Predicting the impact of climate change on the earth’s inhabitants is a wicked problem. Determining which species are most vulnerable to rapid temperature change and its consequences requires an inspection of evidence across large spatial and temporal scales. While a fair amount of research has investigated biodiversity loss in terrestrial species, little work has been done with marine organisms. One of us (MP) has been working with colleagues to use thermal envelopes (i.e., the range of thermal tolerance of an organism) as a tool to project which marine ecosystems are likely to experience biodiversity loss. To understand these projections, learners must be able to reason about temporal and spatial dynamics within ecosystems as well as grapple with how evidence across scales can be used to reason about future events. One of us (RJ) has been working with colleagues to address common learner conceptions about non-linear change, integrating ideas across scale, and modeling. Together, we will present data of biodiversity loss while addressing learner challenges and assessment.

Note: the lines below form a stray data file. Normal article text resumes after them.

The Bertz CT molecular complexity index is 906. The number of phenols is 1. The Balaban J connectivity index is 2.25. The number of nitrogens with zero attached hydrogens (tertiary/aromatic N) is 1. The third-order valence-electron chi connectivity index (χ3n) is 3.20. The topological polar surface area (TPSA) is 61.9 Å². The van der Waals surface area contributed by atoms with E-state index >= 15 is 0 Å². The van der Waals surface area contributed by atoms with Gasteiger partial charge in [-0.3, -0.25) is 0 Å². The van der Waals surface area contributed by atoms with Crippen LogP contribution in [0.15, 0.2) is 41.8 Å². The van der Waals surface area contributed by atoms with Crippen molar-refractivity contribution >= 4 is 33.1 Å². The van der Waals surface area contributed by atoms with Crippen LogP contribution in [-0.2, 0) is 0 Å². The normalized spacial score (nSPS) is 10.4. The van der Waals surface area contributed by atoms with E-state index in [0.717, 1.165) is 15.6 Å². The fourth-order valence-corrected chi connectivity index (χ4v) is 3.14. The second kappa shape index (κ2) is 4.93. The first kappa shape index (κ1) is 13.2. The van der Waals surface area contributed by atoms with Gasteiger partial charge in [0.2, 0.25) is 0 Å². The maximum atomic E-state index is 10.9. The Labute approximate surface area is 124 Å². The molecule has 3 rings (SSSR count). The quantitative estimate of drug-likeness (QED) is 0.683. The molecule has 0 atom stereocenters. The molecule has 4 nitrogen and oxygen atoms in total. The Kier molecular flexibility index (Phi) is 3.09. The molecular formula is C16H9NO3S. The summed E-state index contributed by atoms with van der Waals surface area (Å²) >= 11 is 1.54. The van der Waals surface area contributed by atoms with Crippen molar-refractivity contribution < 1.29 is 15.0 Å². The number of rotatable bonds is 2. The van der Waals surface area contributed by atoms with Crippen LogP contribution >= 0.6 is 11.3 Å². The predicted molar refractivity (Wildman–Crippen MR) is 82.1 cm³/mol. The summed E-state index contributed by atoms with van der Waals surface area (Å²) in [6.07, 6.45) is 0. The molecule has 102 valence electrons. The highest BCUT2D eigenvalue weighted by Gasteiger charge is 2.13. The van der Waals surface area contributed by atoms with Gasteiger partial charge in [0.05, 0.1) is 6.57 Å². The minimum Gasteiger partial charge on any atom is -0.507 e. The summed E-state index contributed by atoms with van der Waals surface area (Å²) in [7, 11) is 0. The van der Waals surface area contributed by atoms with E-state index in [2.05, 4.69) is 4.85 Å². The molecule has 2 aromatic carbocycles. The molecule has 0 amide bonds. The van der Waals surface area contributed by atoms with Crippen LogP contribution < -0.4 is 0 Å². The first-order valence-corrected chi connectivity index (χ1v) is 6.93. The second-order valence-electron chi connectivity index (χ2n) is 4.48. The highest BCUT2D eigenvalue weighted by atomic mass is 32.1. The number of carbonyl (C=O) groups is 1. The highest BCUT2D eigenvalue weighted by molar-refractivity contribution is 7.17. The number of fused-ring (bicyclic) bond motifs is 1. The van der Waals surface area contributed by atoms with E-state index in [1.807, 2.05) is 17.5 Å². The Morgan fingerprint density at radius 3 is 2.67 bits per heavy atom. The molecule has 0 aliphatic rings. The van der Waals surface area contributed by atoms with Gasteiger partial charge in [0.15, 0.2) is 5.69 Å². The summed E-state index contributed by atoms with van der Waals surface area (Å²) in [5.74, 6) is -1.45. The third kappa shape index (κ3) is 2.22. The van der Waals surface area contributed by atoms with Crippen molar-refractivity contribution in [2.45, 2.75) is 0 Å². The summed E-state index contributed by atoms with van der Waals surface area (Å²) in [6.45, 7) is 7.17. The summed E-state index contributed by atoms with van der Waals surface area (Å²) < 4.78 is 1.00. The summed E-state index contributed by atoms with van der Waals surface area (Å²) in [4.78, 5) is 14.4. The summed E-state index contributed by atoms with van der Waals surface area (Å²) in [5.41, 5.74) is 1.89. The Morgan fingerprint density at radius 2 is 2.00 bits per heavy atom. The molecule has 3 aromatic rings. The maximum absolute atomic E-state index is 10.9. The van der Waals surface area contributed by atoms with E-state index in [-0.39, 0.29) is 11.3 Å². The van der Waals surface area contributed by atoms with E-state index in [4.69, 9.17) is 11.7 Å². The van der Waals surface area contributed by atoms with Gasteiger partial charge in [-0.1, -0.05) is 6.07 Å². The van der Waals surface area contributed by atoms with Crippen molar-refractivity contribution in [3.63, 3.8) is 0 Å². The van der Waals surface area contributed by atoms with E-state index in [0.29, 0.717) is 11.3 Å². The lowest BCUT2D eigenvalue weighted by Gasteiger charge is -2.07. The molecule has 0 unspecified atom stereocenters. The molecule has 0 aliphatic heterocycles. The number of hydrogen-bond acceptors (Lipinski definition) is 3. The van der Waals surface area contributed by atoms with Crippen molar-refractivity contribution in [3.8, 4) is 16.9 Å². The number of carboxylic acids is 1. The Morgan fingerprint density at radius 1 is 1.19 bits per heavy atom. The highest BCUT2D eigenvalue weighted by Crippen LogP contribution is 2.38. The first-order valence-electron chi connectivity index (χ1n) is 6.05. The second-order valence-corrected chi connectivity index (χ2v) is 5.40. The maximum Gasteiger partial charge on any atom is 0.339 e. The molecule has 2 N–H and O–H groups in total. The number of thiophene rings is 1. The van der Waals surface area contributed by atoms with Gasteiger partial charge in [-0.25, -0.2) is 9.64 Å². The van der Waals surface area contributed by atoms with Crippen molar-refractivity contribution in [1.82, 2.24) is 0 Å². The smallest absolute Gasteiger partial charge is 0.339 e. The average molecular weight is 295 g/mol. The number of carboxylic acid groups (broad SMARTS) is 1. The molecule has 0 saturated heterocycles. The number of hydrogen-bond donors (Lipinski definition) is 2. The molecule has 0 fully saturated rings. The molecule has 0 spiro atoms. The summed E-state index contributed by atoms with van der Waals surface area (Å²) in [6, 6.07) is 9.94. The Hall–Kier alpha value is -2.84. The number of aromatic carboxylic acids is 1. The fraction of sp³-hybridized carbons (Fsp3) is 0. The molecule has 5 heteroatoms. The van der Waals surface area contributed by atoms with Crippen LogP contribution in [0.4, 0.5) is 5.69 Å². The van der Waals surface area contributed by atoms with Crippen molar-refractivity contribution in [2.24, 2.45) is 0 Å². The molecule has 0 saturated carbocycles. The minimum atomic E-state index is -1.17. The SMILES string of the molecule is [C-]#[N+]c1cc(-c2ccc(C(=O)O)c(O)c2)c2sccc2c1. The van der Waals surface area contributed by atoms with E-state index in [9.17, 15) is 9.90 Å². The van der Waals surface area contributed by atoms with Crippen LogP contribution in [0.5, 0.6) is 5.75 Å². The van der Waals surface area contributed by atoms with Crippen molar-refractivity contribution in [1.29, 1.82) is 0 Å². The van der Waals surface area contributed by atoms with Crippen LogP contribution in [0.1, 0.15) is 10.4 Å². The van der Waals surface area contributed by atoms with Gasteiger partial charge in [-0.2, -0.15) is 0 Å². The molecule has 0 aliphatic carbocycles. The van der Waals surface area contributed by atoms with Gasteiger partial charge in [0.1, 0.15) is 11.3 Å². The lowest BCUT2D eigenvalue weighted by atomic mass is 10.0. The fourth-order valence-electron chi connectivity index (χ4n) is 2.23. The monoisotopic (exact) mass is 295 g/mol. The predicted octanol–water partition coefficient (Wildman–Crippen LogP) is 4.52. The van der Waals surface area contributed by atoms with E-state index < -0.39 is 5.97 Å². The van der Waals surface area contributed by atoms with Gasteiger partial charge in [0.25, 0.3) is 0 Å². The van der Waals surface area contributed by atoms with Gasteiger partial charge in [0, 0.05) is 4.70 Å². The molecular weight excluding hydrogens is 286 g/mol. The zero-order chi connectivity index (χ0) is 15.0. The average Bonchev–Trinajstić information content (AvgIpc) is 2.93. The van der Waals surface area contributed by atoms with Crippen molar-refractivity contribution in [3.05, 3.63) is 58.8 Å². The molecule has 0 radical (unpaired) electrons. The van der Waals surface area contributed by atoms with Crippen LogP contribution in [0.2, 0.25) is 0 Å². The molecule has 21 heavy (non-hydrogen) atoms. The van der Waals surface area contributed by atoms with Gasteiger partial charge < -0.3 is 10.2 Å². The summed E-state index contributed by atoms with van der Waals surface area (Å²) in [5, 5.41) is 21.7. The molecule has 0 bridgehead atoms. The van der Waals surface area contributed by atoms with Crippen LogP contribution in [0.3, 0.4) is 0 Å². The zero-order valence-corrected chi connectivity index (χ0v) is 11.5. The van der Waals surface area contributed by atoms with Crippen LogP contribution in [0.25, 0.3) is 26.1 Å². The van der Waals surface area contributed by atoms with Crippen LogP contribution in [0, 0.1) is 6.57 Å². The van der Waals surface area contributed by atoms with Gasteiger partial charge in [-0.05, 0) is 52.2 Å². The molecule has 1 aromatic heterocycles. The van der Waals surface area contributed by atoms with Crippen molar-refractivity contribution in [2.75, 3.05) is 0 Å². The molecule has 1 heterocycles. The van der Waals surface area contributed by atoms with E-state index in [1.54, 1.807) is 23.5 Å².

MP has found that ocean species have low thermal safety margins, and of these, tropical species are especially vulnerable to future warming. Further, because oceans generally lack temperature refuges (in contrast to what might be found in terrestrial habitats), local extinctions appear especially likely in the ocean. This loss in local biodiversity, however, may be offset by the greater colonization abilities of marine species as a whole. The tradeoffs and consequences involve complex, non-linear dynamics that can be hard to understand. RJ and colleagues have previously found that providing learners with a conceptual representation (i.e., a mental framework that helps learners organize ideas for cognitive off-loading yet effective retrieval even under novel conditions) and conceptual modeling tools allowed learners to reason about non-linear dynamics and across scales. Further, after working with climate scientists, RJ and colleagues have developed a theoretical framework by which authentic data could be paired with these reasoning and modeling tools. While assessment of this practice is ongoing, we will use this approach in the delivery and assessment of audience understanding of how temperature projections over the 21st century could help understand future biodiversity loss in marine ecosystems.